Washington - David Kay, who recently resigned as the chief US weapons inspector in Iraq, said on Tuesday it was "absolutely prudent" for the United States to go to war there.
"In fact," he told NBC television, "I think at the end of the inspection process, we'll paint a picture of Iraq that was far more dangerous than even we thought it was before the war.
"It was of a system collapsing. It was a country that had the capability in weapons of mass destruction areas, and ... terrorists, like ants to honey, were going after it."
Kay pointed out that prior to the war, the French, the British, the Germans and the United Nations "all thought Saddam (Hussein) had weapons of mass destruction. Not discovering them tells us we've got a more fundamental problem."
He said "the tendency to say, well, it must have been pressure from the White House, is absolutely wrong."
Saddam "was putting more money into his nuclear program, he was pushing ahead his long-range missile program as hard as he could."
"We have collected dozens of examples of where he lied to the UN, violated Resolution 1441 and was in material breach," Kay added.
He noted that Saddam "had the intent to acquire these weapons. He invested huge amounts of money in them. The fact is, he wasn't successful."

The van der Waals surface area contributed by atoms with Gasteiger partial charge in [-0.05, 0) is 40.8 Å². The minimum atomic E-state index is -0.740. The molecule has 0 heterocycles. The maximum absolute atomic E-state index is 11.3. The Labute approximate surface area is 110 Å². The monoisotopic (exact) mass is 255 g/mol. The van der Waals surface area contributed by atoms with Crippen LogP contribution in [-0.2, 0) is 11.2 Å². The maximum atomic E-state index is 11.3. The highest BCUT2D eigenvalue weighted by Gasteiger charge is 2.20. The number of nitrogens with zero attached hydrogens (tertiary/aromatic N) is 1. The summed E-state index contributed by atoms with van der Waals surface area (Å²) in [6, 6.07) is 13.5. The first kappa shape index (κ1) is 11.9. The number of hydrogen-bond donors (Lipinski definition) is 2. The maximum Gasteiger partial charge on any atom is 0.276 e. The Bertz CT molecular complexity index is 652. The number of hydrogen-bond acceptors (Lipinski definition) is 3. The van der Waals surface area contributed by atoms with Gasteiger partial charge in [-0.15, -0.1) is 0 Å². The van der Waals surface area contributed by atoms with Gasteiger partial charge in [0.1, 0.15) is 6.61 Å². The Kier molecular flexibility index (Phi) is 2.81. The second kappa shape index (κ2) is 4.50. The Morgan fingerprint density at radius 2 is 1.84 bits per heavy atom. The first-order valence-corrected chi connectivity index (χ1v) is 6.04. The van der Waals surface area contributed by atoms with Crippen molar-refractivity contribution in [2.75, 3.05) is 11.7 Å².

In addition, he said it was "quite common" for Iraqi scientists to be "reporting back successes that they were not having." There was "a tremendous amount of corruption there and lying that went on there" in Iraq.
He said the scientists described to him an Iraq, from 1998 on, "that was descending into the utter inability to do anything organized. Corruption was there. They couldn't get the equipment. Money was wasted."
But Saddam's intent to acquire weapons of mass destruction "was absolutely there," Kay told NBC.
The White House insisted on Monday that the US-led war in Iraq was "the right decision," despite growing doubts about US charges that the Iraqi leader possessed weapons of mass destruction.
"Saddam Hussein was a dangerous and gathering threat, and the president made the right decision to remove him from power," White House spokesperson Scott McClellan told reporters on Monday.
McClellan strove to limit the fallout from remarks by Kay, who just resigned as chief of the US-led effort to find the weapons at the centre of President George W Bush's case for launching the March 2003 invasion of Iraq.
Kay said on Sunday that he did not think Saddam possessed such arms at the time the war began. US Secretary of State Colin Powell said a day earlier that it was an "open question" whether that was the case but insisted that the ousted Iraqi leader planned to develop them.